Thereafter, each of them goes their separate ways to attend to their tasks at home or in their offices. Competition causes individuals even in the seminary to think of themselves first in their social and academic endeavors. It takes discipline and effort to think as a team and foster a healthy give and take attitude.
Chapter 9 of Bacher and Copper-White book, “Ministry Teams: Teeming with Talent,” throws some light on how to be involved as a team, specifically in a church scenario. According to Bacher and White a team “is not a church term...and a community that gathers for worship is not a team either.” A team is composed of a group of people that work together to accomplish goals that cannot be done by a single individual.
In a church environment, there are various departments called ministries and each ministry has its own team - teams which can help build up the church and its ministries. In order for the team to be productive and successful, it is essential that each individual realize that to be part of a team, one should know how to develop trust, encourage open communications with one another, and be responsible for one self and the members know how to care for each other. This is because even the absence of one member can have a debilitating effect on the rest of the team.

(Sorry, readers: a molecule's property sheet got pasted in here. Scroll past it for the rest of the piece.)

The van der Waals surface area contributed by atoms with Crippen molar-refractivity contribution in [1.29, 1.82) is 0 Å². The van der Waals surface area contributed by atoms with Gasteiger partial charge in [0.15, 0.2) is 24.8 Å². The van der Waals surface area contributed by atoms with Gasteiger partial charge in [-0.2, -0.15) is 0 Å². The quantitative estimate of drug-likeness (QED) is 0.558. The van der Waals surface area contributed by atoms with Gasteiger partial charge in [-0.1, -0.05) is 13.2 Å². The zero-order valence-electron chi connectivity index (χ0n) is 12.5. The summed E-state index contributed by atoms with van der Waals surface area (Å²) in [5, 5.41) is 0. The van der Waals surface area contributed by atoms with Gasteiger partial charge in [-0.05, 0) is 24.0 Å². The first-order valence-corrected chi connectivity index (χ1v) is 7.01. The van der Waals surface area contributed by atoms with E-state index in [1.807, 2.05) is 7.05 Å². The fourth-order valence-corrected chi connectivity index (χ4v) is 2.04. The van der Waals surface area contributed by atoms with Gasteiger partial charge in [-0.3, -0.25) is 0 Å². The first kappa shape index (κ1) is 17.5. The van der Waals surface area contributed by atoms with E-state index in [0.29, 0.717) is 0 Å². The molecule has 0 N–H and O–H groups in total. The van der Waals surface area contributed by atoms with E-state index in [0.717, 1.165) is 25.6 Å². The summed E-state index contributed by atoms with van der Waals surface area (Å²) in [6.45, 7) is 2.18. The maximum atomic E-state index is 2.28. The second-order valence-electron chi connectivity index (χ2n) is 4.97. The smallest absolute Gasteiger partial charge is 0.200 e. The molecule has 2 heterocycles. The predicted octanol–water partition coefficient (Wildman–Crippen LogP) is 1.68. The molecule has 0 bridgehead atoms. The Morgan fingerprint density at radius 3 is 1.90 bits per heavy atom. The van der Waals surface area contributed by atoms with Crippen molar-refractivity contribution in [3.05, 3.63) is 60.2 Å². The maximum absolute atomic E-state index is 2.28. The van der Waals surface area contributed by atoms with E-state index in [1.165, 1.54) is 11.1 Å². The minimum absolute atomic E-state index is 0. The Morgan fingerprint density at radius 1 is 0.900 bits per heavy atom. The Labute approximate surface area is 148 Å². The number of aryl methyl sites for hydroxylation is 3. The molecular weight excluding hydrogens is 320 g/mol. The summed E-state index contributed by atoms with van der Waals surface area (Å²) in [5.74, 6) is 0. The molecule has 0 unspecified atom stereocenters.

A team has some basic values. Broadly, these values are based on confidence and trust in each other. And based on this confidence and trust, each member of the team performs a distinct function. We may have intellectuals and talented people in our team, but without these values, it is not possible for the team to last. The individuals in the team are interdependent. No individual can be greater than the team. An individual may feel that the team cannot do with him. While this feeling is healthy, it does the individual no good if he is puffed up because of this feeling. Normally, a healthy team always has some replacement facilities. Also quite often, one may think that it